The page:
Multiple Ventriloquist Bodies

In the midst of a negotiation recently I was asked if ventriloquists use more than one body. Well for me, as a collector, it is hard to give a definitive answer but I certainly think that some ventriloquists have in fact done this.

It certainly would be an easy way to do a quick dress change for the character and I guess if the bodies were of different size the characterization of the figure would also change.

So I guess if I were going to be a ventriloquist the idea of having more than one body to go with a single head certainly makes sense to me.

What do you think or do any of you out there already use more than one body with a single head?

Dan
www.ventriloquistcentral.com

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Dan Willinger is a ventriloquism enthusiast and ventriloquist figure collector. He has been collecting for over 25 years. He created the Ventriloquist Central Collection. It now has over 100 ventriloquist figures and over 50 of them are Frank Marshall figures. Because of his love for the art of ventriloquism, Mr. Willinger created the website Ventriloquist Central. For more information about the website, go to: http://www.ventriloquistcentral.com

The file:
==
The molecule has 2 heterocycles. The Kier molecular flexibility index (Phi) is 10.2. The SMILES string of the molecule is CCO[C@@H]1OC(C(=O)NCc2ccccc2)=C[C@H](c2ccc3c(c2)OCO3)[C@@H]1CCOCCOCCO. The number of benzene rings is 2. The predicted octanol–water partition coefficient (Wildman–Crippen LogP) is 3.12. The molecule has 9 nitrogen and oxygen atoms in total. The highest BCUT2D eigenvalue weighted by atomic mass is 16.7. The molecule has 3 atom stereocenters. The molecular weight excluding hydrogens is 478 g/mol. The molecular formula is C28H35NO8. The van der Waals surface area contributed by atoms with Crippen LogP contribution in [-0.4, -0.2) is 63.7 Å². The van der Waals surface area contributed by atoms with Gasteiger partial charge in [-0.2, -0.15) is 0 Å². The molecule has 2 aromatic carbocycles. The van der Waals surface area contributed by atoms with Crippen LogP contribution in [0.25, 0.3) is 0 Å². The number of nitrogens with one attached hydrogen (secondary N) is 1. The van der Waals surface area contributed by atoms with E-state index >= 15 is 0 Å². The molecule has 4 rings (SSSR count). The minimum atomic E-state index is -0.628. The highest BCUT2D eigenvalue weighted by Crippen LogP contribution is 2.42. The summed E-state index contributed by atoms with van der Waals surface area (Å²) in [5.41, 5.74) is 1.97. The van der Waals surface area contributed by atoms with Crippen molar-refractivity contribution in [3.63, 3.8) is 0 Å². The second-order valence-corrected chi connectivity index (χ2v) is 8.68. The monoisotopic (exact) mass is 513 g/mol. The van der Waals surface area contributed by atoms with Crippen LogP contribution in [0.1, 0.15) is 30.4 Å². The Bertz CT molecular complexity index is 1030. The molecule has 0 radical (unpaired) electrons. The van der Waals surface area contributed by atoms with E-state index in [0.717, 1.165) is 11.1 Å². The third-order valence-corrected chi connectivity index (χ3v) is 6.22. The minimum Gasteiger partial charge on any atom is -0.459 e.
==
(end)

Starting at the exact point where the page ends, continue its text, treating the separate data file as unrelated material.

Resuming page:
Copyright 2010 by Dan Willinger

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2 Responses to Multiple Ventriloquist Bodies

  1. Gary Koepke says:

    Well at this point I have not, but I have thought about it for years and plan to make at least one more body for my main figure(s). The initial reason was for costume changes… believe I read about Bergen doing that for Charlie perhaps in Candice Bergen’s book?

    Another use for it I got thinking about after the conVENTion this year. Dan Horn said you could do the arm rod manipulation with a hard figure by lengthening the arms and using rubber hands. I would hate to do that on any of my vintage figures, but a second body could easily be made with the longer arms and rubber hands. Just a thought.

    Hope all is well at Ventriloquist Central.

    Gary Koepke

  2. Bob Conrad says:

    I have also read that both Bergen and Winchell did that for costume changes. Puppeteer Bil Baird did it with marionettes when doing a TV series back in the days of live TV. He did it to change facial expressions . Heads were designed to come off the marionette by pulling a pin. The control bar for the head which contained triggers for mouth and eyes was attached with a wing nut to the main control. Heads could be switched without having to restring the marionette. The Muppets are designed that the head can be switched for costume changes as well.

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